A Brief History of Computing
- Games and gaming computers

© Copyright 1996-2005, Stephen White

(Click here to return to the History Homepage)

1972 Pong released - widely recognised as the first popular arcade video game. It was invented by Atari's founder, Nolan Bushnell, and briefly became reasonably popular. However its lack of excitement or variation meant it never captivated players like Space Invaders (1978) or other arcade games of the 1980s.
1978 Arcade Video game 'Space Invaders' released, starting a video game craze that has continued ever since. In 1979 Atari's Asteroids proved incredibly popular - one notable improvement over Space Invaders was that it allowed the players to record hi-scores, for other players to spend hours trying to beat. By 1982 many of the 'classics' had been released, defender and pac-man, to name a few. The industry was worth $5 billion a year - more than the U.S. movie industry. Although Pong, of 1973, and similar games had been around for several years none were really interesting enough to capture the public - Space Invaders, however, had everything, in a fast action game that pitted you against the computer.
1981 Pacman was written. Originally it was going to be called Puckman, but the name was changed to reduce the damage that could be done by changing the P to an F with a black marker.
1985 Tetris was written by Russian Alexey Pazhitnov. It was later released for various western games machines, the jewel in the crown being its inclusion with Nintendo's Gameboy in 1989. Alexey made nothing from the game, since under the Communist Regime it was owned by the people - although after the collapse of Communism he was able to move to the USA where he now works for Microsoft.
1992 - May Wolfenstein 3D released by Id Software Inc.
1993 Doom was released by Id Software Inc. The PC began to be considered as a serious games playing machine. This was reinforced by another 1993 releases including "Sam and Max Hit the Road", "Alone in the Dark" and "The 7th Guest".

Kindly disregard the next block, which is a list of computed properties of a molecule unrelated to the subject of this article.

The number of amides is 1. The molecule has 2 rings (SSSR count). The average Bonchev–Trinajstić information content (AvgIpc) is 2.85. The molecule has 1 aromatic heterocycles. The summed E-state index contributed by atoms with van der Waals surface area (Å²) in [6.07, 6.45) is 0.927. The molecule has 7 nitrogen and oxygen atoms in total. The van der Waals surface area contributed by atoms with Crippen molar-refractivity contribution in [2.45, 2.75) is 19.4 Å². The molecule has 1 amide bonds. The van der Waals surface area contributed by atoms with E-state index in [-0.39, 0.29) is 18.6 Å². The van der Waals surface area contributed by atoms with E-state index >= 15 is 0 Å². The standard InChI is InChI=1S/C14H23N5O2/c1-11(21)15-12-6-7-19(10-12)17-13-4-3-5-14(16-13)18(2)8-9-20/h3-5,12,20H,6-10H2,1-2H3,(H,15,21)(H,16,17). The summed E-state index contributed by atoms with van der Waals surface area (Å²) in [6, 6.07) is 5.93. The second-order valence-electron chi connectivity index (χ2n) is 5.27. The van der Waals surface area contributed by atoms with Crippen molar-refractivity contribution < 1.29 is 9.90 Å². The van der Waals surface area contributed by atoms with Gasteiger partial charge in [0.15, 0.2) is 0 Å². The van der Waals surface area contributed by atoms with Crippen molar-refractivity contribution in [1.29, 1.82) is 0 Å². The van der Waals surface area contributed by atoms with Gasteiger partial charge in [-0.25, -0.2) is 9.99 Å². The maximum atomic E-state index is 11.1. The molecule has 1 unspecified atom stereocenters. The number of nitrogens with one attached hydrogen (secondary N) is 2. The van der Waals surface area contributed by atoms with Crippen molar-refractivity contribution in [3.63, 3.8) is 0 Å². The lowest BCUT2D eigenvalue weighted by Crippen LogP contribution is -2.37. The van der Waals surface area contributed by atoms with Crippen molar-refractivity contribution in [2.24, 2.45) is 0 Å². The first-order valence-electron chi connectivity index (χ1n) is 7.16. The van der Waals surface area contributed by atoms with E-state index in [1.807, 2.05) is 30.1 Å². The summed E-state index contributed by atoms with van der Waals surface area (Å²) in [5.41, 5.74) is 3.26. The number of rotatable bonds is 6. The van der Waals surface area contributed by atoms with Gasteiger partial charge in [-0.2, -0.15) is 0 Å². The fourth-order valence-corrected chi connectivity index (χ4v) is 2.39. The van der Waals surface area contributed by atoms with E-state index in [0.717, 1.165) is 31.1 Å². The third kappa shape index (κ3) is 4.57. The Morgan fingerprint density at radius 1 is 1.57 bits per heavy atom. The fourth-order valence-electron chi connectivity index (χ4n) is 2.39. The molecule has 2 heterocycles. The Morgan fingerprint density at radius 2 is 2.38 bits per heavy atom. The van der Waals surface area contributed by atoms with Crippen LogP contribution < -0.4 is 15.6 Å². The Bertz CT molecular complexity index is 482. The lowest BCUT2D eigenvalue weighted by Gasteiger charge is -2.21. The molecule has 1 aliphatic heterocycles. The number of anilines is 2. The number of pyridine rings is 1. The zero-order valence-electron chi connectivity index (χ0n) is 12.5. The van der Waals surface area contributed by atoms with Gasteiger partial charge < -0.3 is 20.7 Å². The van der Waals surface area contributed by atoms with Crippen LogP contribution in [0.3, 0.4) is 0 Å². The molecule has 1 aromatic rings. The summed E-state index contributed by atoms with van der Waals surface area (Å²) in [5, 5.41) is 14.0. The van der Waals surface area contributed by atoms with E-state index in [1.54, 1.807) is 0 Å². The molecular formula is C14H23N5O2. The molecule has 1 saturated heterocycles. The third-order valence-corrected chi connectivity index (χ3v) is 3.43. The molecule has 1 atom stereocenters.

1993 Trilobyte's The 7th Guest marked the beginning of a new level in adventure gaming, with full motion video making a CD-ROM drive an absolute essential. The game was huge, actually filling 2 CDs with blood and gore filled graphics of devils and ghosts. For many PC owners it was this game that finally spurred them into buying a CD-ROM drive for their computer.
1994 Doom II released. This reflected the rapidly increasing quality of games available for the PC - an opinion supported by other major releases in 1994, such as "Alone in the Dark 2", "Theme Park", "Magic Carpet" and "Little Big Adventure" which also helped demonstrate the diversity of games available on the platform. This success of the PC as a games platform was partly due to and partly a cause of significantly increased PC ownership among the 'general public' during the early/mid 1990s.
1994 Command & Conquer released. Other (less significant releases) for the PC included Star Trek 'The Next Generation', Full Throttle, Descent and Terminal Velocity. The advent of 3D graphics cards from Videologic and 3Dfx helped the platform's games status further.
1996 Quake released - representing the dramatic increases in both software and hardware technology since Doom, of 3 years previous. Other notable releases included "Civilization 2", "Command & Conquer - Red Alert", "Grand Prix 2" and "Tomb Raider". On the more controversial front "Battle Cruiser 3000" was also released, but its advertising had to be censored.
1997 "Grand Theft Auto", "Quake 2" and "Blade Runner" were all released while Lara Croft returned in "Tomb Raider 2". As the standards for graphics kept increasing, 3d graphics cards were beginning to become mandatory for games players.
2001 - November 15 Release of the `X' Box - Microsoft's games console. It cost $299 (or £299 - there's fairness), and will include the ability to connect to the internet for multiplayer gaming. The Japanese launch was the 22nd February 2000, and the European launch wasn't until March 14th 2002.

© Copyright 1996-2004, Stephen White My homepage - email:swhite@ox.compsoc.net